The biggest piece of edification is being sincere. Others will be able to see right through a disingenuous attempt of edification. Take the time to get to know others in your business, learn about what strengths they bring to the table and be excited to magnify their strengths to those around you. By implementing this tool, you will not only see growth in your business, but those you speak of will only become stronger, more confident and be overall more amazing at their work.

We hope this little piece of advice will help you in not only your business endeavors but your personal ones, too!

Children Family Freedom Goals happiness

My time truly belongs to me!

Meet Catherine!  She used to work Commercial Banking but decided to pursue a career with Moms Making Six Figures. Like many of us, Catherine was craving more freedom to travel with her family. Read on to learn more about her incredible story.

Can you give us a little of your background and family life? 

I grew up in San Diego, except for the four years I lived in France, starting when I was 18.  My mother immigrated to the United States from France when she was 24 years old and later married my Dad who is American, which gave me dual citizenship — American and French.  I studied International Business at San Diego State University and I participated in the double diploma program with a French Business school called ESSEC.  I ended up receiving a BA in International Business from San Diego State University and an International Business degree from ESSEC.  My husband, Sean, and I have two boys Connor (10), Mason (8) and a bichon poodle mix named Rocky.

I was recruited into Commercial Banking because of my sales background, business development skills and financial skills.  In this career is where I met Sean, who is also a Commercial Banker.  Prior to banking, I was an outside sales rep for a payroll company, and I started my career as a Financial Advisor with Merrill Lynch.

I really love France and I try to go when I can.  I was there in 2018 for two weeks and 2016 for 10 days. Before my trip in 2016, it had been nine years since I had traveled to France.  My husband and I were married in 2007, went to France and Italy for our honeymoon, and then had kids.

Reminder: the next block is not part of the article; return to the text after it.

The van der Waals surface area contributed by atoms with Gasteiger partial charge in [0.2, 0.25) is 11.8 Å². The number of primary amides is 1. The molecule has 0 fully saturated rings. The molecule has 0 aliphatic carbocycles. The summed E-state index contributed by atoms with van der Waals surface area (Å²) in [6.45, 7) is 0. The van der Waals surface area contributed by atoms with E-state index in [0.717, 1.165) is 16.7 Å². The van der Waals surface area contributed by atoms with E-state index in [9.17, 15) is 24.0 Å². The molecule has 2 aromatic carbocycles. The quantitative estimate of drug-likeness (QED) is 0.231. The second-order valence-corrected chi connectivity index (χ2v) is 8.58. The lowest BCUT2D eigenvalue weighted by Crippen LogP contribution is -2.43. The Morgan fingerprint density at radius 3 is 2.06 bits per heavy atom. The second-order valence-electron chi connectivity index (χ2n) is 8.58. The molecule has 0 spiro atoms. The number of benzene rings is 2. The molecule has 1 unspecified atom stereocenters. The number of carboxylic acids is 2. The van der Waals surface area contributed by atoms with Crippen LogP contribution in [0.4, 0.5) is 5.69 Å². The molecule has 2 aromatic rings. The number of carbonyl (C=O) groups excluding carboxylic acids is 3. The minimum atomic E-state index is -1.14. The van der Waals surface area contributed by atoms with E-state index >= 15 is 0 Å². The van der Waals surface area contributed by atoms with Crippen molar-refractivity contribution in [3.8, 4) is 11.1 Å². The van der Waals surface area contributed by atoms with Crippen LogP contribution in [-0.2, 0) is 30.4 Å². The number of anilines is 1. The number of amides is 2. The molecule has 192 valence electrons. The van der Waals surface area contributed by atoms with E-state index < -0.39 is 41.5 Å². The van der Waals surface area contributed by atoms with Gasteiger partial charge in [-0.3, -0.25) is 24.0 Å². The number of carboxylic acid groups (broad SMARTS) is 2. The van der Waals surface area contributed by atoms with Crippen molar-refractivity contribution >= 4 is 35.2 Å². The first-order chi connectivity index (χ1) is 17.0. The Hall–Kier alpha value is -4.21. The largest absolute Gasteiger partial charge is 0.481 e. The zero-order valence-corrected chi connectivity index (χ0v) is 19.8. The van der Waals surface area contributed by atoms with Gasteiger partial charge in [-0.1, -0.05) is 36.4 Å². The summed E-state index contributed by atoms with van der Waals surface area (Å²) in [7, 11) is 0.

What was it like living in France for those few years? How has that impacted your life?

When I lived and traveled in France and around Europe, it really opened my eyes. The experiences I had were amazing.  I grew so much and learned about many different cultures. I think experiencing other cultures allows us to be more open-minded flexible.  I gained a lot of confidence from traveling and living in foreign countries and I want the same for my kids. My burning desire is to live in France with Sean and our boys for six months before they go to high school.

Something unique about Sean is that he lived in Okinawa, Japan for three years while in high school because his Dad was a judge in the Marine Corps. (They moved all the time while he was growing up.)  Because of his experiences, Sean has the same appreciation for travel and culture that I do.  Some places we’ve been to already on our own or with the kids are Mexico, Fiji, Kauai, British Virgin Islands, France, Italy, and Indonesia.

How did you manage a career in commercial banking, traveling and raising a family? What were the sacrifices? 

It was difficult having a demanding career in Commercial Banking a raising a family. I constantly felt stressed, overwhelmed and feeling like I was not doing anything great.  My career made it tough to travel, as well.  Even though I had 3-4 weeks of vacation, I just felt guilty taking more than a week at a time.

I made a lot of sacrifices by working a Corporate job.  You are always on someone else’s clock, 100 emails a day, meetings and sometimes not being able to make important events in your personal life.  This year, I was not able to go on a family trip to Mammoth with Sean and our boys because of work pressure.  I can’t even begin to explain how upsetting it was for the entire family that I couldn’t be there…

What is your life like now that you are working with Moms Making Six Figures? 

My life is so much less stressful.  My time truly belongs to me.  Not only do I have more time to focus on my family, but feel I have a real opportunity to help people with their physical and financial wellness.  As I mentioned, my goal is to travel more frequently with the kids and Sean. I love that I can work from anywhere with Moms Making Six Figures. With this career, I can work around my kid’s schedule and still have time to travel with them.

While my banking career had its benefits, working with Moms Making Six Figures is so much more rewarding. I am so happy to be a part of this great team and love that I can help others achieve their dreams while I continue to work on mine.